US or MRI plays a crucial role in the diagnosis and staging of PTTD.,,,, MSK US at our institution is most often used to evaluate the PTT. US has been shown to have a similar accuracy to MRI in diagnosing PTTD with a reported sensitivity of 100%, accuracy of 93%, and specificity of 88% in detecting PTT tears.,,,,, In one study, high-resolution US has even been shown to be slightly more accurate than 3 Tesla MRI in the diagnosis of PTTD. Furthermore, the dynamic capabilities of US with compression and real-time maneuvers are crucial in diagnosing tenosynovitis and tendon subluxation which can be early signs of PTTD.,,, Additional benefits of using US over MRI include the ability to perform real-time Doppler analysis, the ease of accessibility and comparing with the contralateral side, and the lower cost. Given these advantages and benefits, US allows the radiologist to determine a degree of function through imaging. Therefore, US has been recommended as the imaging modality of choice for PTTD.,,,
The findings of our study suggest that when medial ankle subQ edema is seen by US, this should signal further interrogation of the PTT. This is especially the case in those having ankle US examinations for reasons other than evaluating the PTT, for example, in those performed for the evaluation of tarsal tunnel syndrome or tibial neuropathy or a dedicated Doppler vascular study. Furthermore, with the increasing use of point-of-care US, if subQ edema is clinically suspected at the medial ankle, US can be a simple method for imaging confirmation and given this study's findings, suggests further evaluation for the diagnosis of PTTD.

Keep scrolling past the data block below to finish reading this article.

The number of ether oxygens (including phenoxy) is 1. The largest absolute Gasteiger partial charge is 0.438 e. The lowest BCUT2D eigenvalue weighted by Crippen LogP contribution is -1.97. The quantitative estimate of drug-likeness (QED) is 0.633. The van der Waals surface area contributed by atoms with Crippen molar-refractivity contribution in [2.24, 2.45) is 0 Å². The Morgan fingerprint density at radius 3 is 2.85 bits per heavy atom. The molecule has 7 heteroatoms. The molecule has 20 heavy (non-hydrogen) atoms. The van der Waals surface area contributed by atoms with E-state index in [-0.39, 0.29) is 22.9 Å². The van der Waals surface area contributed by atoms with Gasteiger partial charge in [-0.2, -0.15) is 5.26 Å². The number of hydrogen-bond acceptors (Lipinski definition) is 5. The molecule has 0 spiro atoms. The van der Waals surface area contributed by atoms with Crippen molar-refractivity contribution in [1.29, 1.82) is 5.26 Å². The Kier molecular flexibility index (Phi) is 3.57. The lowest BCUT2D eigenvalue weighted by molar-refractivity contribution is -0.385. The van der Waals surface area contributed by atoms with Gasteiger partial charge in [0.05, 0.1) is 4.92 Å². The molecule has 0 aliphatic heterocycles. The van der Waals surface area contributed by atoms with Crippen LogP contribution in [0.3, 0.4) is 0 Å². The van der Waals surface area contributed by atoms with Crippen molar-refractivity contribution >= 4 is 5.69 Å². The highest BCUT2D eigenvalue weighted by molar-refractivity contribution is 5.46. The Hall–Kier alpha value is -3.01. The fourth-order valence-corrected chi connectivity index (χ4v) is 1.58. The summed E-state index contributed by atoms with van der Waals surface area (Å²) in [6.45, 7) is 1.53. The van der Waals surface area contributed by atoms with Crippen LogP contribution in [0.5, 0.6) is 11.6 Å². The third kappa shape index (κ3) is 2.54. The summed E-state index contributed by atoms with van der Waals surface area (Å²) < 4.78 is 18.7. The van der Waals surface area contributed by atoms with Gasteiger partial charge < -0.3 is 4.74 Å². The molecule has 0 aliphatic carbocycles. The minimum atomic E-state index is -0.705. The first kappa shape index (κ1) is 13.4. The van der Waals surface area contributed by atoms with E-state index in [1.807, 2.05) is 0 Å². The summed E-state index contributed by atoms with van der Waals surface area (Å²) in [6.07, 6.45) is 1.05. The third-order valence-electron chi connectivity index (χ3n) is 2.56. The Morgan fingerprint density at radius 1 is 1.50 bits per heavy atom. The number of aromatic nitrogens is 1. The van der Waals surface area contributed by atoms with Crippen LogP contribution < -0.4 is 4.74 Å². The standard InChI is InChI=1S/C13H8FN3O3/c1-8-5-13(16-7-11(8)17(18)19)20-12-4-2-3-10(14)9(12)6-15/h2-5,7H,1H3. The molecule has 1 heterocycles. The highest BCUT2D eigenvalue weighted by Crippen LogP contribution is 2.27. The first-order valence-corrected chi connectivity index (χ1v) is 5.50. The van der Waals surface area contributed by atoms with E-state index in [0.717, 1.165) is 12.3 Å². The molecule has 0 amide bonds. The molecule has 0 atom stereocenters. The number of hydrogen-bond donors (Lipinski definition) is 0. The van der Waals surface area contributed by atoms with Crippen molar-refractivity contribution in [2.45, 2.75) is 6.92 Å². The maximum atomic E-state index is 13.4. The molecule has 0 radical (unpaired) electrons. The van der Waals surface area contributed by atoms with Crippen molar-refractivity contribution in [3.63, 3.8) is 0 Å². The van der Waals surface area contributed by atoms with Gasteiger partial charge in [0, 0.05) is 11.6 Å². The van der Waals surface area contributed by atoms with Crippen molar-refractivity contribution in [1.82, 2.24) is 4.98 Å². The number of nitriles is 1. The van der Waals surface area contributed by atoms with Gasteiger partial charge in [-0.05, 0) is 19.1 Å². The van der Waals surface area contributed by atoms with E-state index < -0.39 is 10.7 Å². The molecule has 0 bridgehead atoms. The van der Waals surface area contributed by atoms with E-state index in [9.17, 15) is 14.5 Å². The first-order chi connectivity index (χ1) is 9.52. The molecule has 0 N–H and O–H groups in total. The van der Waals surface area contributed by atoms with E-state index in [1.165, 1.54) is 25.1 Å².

The limitations of this study should be acknowledged when interpreting the results. First, given the retrospective nature of the study, we had a higher proportion of female patients, although similarly in both groups and expected in the PTTS group, since PTTD is more common in women. A future prospective investigation with a controlled equal number of male and female participants could be performed. Additionally, a future prospective study comparing different areas of the ankle and lower leg for differing degrees of subQ and correlating with the degree of PTTS may prove beneficial. Finally, we did not have correlative MRI findings to confirm the sonographic presence or absence of PTTS. In our institution, given the benefits of US, the majority of patients with ankle pain are evaluated using US and typically do not have a comparison or follow-up MRI.